This past week saw a new low with our provincial government singling out and imposing shame and burden on lower income families in Manitoba. Most significant was the proposed introduction of the new carbon levy and PST cut, aimed at replacing the current federal backstop. The current federal scheme ensures by law that every dollar raised is returned to Manitoba, through the issuing of refundable tax credits directly to households. For the 2019 tax year these credits, based on household size, worked out to $486 for a family of four, with a top-up for rural Manitobans. Low income people end up doing relatively well under the credit and end up getting more back than they pay in carbon levies. For those with high income, who spend more money on heating bigger houses, driving larger vehicles, etc. they end up paying more in carbon levies than they get back in credits.
The Pallister government’s proposal to replace the federal backstop with its own levy, paid back through a PST cut, flips this all on its head. It replaces a progressive credit with a PST cut that rewards people based on how much money they are spending. Some rough initial estimates by my colleague Harvey Stevens, using the Statistics Canada Social Policy Simulation Database and Model suggest that those at or below the poverty line will be worse off by about $100 per month, and overall at least the bottom 43% of the population will be worse off under the new system. Most people in the top 43 per cent of income earners, on the other hand, are expected to see gains in the $100-$300 range. The ‘Made in Manitoba’ plan to replace the federal backstop is a reverse Robin Hood scheme: it takes from the poor and gives to the rich.
This past week also saw the Premier double-down on the government’s insistence that feeding children breakfast in school, as a means to combat hunger, was a bad idea, pointing the finger at “parents [who] aren’t fulfilling their responsibilities”. He argued instead that children should eat breakfast with their families, and that we should be “addressing the reasons a child comes to school hungry”. It is true, that breakfast programs alone will not solve poverty, but there is strong evidence that breakfast programs help children succeed in school. Importantly, they provide immediate help to hungry children who can’t wait years for transformational policies to deliver results. We also know that challenges early in life often predict poor life outcomes later on, and that these type of interventions can make a difference.
It is deeply ironic however that the Premier says he wants to address the reasons why parents aren’t feeding their children, while at the same time his government has been cutting benefits available to these families. Cuts to the provincial Rent Assist program reduced benefit levels for working poor families by hundreds of dollars per year. For example, a single mother working 25 hours a week at minimum wage, near the poverty line, saw Rent Assist benefits reduced by nearly $900 due to program changes. Other actions undertaken by this government, including cuts to Access Programs that help marginalized populations access post-secondary education and the raising of rents and selling off of social housing have similarly hindered family stability and made escaping poverty more difficult.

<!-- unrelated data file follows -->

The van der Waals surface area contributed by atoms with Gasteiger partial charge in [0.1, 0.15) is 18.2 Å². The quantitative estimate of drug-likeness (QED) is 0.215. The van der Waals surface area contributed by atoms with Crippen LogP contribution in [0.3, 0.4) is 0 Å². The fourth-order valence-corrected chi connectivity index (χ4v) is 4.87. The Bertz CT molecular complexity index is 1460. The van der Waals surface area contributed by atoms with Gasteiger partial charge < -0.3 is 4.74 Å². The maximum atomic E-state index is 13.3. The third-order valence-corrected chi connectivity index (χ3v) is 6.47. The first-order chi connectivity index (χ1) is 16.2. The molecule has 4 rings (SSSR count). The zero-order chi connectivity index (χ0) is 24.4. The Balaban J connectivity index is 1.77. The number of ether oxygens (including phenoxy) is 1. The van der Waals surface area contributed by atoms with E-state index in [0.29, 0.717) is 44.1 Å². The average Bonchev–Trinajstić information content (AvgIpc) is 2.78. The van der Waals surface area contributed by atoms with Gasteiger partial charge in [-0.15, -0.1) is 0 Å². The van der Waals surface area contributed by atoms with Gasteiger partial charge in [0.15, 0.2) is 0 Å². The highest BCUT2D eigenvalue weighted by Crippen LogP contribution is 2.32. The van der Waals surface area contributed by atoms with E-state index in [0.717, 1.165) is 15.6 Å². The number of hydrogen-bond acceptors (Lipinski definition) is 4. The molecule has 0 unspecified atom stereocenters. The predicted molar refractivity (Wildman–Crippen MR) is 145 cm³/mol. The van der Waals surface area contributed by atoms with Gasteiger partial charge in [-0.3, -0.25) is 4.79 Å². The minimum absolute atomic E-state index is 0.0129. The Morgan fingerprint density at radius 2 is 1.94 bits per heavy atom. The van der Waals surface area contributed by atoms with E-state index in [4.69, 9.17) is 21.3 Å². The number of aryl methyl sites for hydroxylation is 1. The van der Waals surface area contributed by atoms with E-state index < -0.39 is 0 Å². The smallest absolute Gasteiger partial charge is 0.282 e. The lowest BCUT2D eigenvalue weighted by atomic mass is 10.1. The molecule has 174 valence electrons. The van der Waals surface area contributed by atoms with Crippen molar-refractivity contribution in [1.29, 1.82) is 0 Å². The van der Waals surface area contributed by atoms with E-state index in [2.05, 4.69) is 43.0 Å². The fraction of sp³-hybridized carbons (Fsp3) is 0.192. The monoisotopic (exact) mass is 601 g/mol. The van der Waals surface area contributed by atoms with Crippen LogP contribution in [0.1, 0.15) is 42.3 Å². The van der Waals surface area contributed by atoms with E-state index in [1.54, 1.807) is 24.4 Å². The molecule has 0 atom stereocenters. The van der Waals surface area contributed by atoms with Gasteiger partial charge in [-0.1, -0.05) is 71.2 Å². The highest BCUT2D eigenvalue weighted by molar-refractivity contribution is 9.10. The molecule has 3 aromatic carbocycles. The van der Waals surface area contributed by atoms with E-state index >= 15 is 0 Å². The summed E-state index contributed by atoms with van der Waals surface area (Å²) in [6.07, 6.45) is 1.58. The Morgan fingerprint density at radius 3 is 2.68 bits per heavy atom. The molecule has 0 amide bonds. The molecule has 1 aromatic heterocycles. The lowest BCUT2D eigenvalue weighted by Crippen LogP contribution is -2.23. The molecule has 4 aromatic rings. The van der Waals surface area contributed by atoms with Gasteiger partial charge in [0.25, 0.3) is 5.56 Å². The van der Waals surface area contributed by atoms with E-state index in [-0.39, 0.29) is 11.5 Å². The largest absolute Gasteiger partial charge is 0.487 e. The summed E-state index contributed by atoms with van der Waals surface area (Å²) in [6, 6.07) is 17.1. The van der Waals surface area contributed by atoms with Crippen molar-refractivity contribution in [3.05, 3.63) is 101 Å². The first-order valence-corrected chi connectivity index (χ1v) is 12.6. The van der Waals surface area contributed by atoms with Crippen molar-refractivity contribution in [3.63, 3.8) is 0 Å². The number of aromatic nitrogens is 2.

Another measure this past week targeted at the poor was the mandate letter for the Minister of Family Services instructing her to “Transform… the Employment Income Assistance (EIA) Program from a benefit that encourages dependency on government to one that provides a short-term bridge to meaningful employment”. Again here the government’s past actions bring into question its sincerity in making this transition a positive one for these households, including cutting the $25 per month job seeker’s allowance for single individuals aimed at helping them get jobs. The cuts to the Rent Assist program have been even more significant when it comes to supporting transitions into work for those with little connection to the labour market. Rent Assist arose as part of the previous government’s sustainable employment strategy, that aimed to bring down the ‘welfare wall’, allowing some benefits to go with people as they moved from welfare to work. The Rent Assist cuts however have significantly reduced support for the working poor. For example, a single person working 25 hours week at minimum wage has seen Rent Assist benefits fall by approximately $1,600 per year. A full time single minimum wage earner now qualifies for zero Rent Assist benefits, despite still being below the poverty line. Under the previous rate system they would have received over $2,400 per year, bringing them above the poverty line.
The Canadian Centre for Policy Alternatives Manitoba recently released its Alternative Provincial Budget (APB) – an alternative vision that aims to cut poverty rates in half while at the same time taking steps to address Manitoba declining economic performance, the climate crisis and growing inequality. The APB would go beyond a school breakfast program by introducing a universal meals program (breakfast, snack and lunch) that would nourish thousands of children so they can concentrate and learn throughout the school day.
The APB speaks to the reality that the cuts to Manitoba’s social safety net and broader public service particularly hurt the most vulnerable in our communities, but impact us all. Blaming and punishing the poor will not help improve educational outcomes for children or move people out of poverty into good jobs. With meaningful evidence-based investments, the APB argues that through a renewal of support instead of cuts, we collectively can build a Manitoba where everyone has a fair chance to prosper.